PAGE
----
WHAT truly makes a good loading screen..?

Hey everyone! This will be my first official post on here! Over the past month me and my team have been finalizing a big update to our game. Surprisingly one of the things that has left us most confused is what makes a good loading screen? We’ve scanned through many front page games and tried stuff ourselves. Yes, this may seem like a simple or even meaningless thing, but studies do show the first several seconds of something whether it be loading up a game or video, determine how engaged the audience will be for what follows, including their playtime and enjoyment.

Now, our issue is determining what a good loading screen is, we tried a logo popping up and slowly filling up with color, but it just was not satisfying. We tried an asset loading bar, that was not pretty either. Now we are wondering what you guys think a good loading screen would look like?

So far we think adding more poppy tweening effects will help, but ultimately it will come down to the layout of the screen.

So… we would love to hear what you all think a good loading screen would look like! (For context our game is about food, but you can be as general as you want with this.)


I’ve seen alot of loading screens have the game/group icon in the background of the title for the loading screen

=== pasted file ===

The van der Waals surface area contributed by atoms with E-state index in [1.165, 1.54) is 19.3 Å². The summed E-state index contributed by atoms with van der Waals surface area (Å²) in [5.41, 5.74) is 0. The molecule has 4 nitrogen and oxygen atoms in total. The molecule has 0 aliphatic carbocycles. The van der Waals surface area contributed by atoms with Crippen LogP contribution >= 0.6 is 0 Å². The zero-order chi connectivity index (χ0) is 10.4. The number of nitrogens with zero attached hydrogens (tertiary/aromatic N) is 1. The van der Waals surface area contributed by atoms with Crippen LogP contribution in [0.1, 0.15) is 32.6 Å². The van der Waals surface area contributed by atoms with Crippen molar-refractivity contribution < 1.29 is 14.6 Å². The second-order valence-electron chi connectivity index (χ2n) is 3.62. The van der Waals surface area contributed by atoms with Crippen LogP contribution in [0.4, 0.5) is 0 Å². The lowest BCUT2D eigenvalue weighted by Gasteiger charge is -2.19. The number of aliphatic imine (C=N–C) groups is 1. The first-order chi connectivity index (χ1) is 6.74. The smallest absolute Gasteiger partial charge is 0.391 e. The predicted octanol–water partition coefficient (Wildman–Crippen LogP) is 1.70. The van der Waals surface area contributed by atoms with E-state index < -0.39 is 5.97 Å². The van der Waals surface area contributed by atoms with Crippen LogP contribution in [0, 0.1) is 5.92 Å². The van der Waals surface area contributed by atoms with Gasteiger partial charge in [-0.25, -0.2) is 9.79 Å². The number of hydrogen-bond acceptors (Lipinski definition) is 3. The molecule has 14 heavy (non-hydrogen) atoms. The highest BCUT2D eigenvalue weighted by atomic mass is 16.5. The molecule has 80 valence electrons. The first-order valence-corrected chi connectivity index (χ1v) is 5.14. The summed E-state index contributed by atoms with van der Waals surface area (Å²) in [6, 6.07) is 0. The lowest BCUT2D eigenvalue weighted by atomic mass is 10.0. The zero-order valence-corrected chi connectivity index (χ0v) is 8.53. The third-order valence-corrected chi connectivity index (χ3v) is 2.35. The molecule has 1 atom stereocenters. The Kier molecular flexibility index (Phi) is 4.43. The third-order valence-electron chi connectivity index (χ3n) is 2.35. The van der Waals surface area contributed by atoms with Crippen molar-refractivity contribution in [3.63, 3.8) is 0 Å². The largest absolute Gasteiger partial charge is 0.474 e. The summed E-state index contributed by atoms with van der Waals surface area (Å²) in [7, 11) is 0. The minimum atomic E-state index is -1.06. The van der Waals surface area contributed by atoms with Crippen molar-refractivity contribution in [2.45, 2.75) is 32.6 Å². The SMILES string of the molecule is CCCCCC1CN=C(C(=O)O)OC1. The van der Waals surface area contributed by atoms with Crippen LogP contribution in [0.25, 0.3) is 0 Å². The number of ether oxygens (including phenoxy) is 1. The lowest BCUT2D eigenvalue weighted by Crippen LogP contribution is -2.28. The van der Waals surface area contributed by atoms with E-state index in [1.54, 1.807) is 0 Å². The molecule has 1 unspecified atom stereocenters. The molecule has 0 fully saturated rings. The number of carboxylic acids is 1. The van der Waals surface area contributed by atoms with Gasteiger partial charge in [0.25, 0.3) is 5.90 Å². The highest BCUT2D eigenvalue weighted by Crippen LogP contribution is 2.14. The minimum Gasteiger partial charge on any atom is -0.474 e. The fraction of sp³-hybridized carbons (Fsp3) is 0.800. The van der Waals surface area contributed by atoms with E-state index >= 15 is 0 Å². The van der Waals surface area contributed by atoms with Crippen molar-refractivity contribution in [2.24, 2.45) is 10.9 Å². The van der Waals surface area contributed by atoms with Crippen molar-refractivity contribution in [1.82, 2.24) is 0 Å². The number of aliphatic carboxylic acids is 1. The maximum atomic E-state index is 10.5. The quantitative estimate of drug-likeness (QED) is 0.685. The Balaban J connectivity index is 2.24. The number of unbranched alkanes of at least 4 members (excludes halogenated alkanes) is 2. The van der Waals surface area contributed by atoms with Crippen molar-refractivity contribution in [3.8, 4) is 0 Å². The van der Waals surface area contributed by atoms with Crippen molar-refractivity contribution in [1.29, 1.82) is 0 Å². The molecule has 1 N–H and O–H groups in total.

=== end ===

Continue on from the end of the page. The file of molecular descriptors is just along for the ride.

You can create an cinematic to give your player’s what the game is about. It is hard to stylize a front loading screen anyways. Borrowing some techniques to mobile games, there are usually some good non-in-game graphics with a loading bar having random filler text beneath.


I’ve always thought fractals or never-ending transitions that loop were pretty entertaining. If you could show the player something like that it’d be a nice way to help pass the time.


Well if it’s for Eating Simulator I suppose that the screen could be filled with food then a guy running back and forth eating it until uncovering the game screen.


The best loading screen is no loading screen at all.

I’m serious. Avoid the loading screen if you can.

Edit: Oh it’s you!


Filler text such as those tips you see in games like Skyrim? i.e. TIP: Doing this is blah. ?


Personally, I think a quick little clean and smooth loading screen with upbeat music leaving the player to anticipate and get excited for what’s next (which also helps load in stuff for a bit longer allowing them improved performance) will be great


If you are going for that, then I’d say instead of using loading screens, make a main menu.


Exactly. If your loading animation background is something like this:

Then I’ll watch it all day. Seriously. I’d never “Click anywhere to continue”, I’d just watch this.


We already have a main menu haha